This year, Quincy Jones will be turning 85-years-old. With a Netflix documentary and a CBS special hosted by Oprah Winfrey in honor of Jones coming soon, the well-respected music producer, composer, and humanitarian has made quite an impact on the music industry, working with Michael Jackson, Aretha Franklin, and more.
In an interview with Vulture.com, Quincy Jones provides a must-read article where he tells us unknown facts about Michael Jackson that may be hard to digest to die-hard fans, dating Ivanka Trump, his views on the current state of pop music, and much more.
Check out a couple snippets from the interview below and read the full tell-all article here:
On Michael Jackson stealing music:
Greedy, man. Greedy. “Don’t Stop ’Til You Get Enough” — Greg Phillinganes wrote the c sectionPhillinganes, an in-demand studio keyboardist, played on a handful of Jackson-Jones collaborations, including the 1979 album Off the Wall, from which “Don’t Stop ‘Til You Get Enough” comes. Michael should’ve given him 10 percent of the song. Wouldn’t do it.
What about outside of music? What’s misunderstood about Michael?
I used to kill him about the plastic surgery, man. He’d always justify it and say it was because of some disease he had. Bullshit.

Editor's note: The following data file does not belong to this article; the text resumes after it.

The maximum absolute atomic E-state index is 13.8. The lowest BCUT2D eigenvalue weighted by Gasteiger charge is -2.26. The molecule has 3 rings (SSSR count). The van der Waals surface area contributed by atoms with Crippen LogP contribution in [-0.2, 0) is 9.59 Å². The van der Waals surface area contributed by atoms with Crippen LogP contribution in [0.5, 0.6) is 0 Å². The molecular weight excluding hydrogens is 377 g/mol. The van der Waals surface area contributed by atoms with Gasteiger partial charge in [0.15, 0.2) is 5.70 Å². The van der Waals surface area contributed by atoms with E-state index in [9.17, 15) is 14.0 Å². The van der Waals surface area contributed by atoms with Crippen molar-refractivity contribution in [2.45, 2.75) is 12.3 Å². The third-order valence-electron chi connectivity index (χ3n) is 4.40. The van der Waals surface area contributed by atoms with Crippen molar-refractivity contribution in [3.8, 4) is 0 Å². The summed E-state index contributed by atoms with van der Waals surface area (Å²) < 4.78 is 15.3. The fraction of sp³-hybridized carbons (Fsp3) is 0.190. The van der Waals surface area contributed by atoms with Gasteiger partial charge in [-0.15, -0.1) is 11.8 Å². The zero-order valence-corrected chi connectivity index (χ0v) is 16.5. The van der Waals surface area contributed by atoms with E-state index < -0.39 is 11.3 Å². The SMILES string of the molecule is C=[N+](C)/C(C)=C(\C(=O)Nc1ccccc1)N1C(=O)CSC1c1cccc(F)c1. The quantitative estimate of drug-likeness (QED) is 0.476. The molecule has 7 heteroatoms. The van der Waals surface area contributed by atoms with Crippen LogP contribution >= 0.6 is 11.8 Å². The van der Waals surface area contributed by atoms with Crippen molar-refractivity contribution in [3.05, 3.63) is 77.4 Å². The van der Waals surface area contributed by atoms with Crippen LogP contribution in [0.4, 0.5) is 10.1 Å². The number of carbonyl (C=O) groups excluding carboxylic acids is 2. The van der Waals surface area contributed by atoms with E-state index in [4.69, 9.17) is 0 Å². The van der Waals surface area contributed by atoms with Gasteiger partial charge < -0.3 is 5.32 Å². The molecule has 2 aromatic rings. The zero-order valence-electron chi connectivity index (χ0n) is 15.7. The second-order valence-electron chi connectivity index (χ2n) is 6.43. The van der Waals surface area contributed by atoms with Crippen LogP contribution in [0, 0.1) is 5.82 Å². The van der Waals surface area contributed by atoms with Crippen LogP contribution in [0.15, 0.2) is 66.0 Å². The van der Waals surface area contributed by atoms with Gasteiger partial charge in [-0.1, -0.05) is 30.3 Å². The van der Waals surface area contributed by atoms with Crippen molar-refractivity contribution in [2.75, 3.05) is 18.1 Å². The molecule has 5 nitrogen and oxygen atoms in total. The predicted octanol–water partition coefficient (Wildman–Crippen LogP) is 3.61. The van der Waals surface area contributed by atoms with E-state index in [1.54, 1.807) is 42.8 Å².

On the state of pop music:
Do you hear the spirit of jazz in pop today?
No. People gave it up to chase money. When you go after Cîroc vodka and Phat FarmCîroc is the alcohol brand owned by Diddy. Phat Farm was the fashion label founded by hip-hop impresario Russell Simmons in 1992. Simmons sold the company in 2004. and all that shit, God walks out of the room. I have never in my life made music for money or fame. Not even ThrillerJones may not have worked on Thriller for money, but co-producing the album (with Jackson) presumably made him a ton of it: The 1982 album is widely reported to be the biggest-selling LP of all time, having sold somewhere north of 66 million copies. . No way. God walks out of the room when you’re thinking about money. You could spend a million dollars on a piano part and it won’t make you a million dollars back. That’s just not how it works.
Is there innovation happening in modern pop music?
Hell no. It’s just loops, beats, rhymes and hooks. What is there for me to learn from that? There ain’t no fucking songs. The song is the power; the singer is the messenger. The greatest singer in the world cannot save a bad song. I learned that 50 years ago, and it’s the single greatest lesson I ever learned as a producer. If you don’t have a great song, it doesn’t matter what else you put around it.